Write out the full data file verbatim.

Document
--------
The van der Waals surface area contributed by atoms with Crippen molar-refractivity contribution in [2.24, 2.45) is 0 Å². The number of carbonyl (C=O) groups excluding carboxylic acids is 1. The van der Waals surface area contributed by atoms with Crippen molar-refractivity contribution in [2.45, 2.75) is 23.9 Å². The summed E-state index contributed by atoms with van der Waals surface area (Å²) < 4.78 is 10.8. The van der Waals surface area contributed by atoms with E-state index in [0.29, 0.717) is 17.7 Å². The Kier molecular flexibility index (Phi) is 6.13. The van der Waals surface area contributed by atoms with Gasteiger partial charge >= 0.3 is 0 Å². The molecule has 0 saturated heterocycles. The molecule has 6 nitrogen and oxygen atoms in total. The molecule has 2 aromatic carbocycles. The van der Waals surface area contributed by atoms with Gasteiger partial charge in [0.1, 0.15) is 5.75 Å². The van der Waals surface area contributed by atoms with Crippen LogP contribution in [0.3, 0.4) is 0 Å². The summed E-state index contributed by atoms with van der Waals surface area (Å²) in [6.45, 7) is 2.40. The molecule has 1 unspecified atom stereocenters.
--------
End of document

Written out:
The van der Waals surface area contributed by atoms with Crippen molar-refractivity contribution in [2.24, 2.45) is 0 Å². The number of carbonyl (C=O) groups excluding carboxylic acids is 1. The van der Waals surface area contributed by atoms with Crippen molar-refractivity contribution in [2.45, 2.75) is 23.9 Å². The summed E-state index contributed by atoms with van der Waals surface area (Å²) < 4.78 is 10.8. The van der Waals surface area contributed by atoms with E-state index in [0.29, 0.717) is 17.7 Å². The Kier molecular flexibility index (Phi) is 6.13. The van der Waals surface area contributed by atoms with Gasteiger partial charge >= 0.3 is 0 Å². The molecule has 0 saturated heterocycles. The molecule has 6 nitrogen and oxygen atoms in total. The molecule has 2 aromatic carbocycles. The van der Waals surface area contributed by atoms with Gasteiger partial charge in [0.1, 0.15) is 5.75 Å². The van der Waals surface area contributed by atoms with Crippen LogP contribution in [0.3, 0.4) is 0 Å². The summed E-state index contributed by atoms with van der Waals surface area (Å²) in [6.45, 7) is 2.40. The molecule has 1 unspecified atom stereocenters.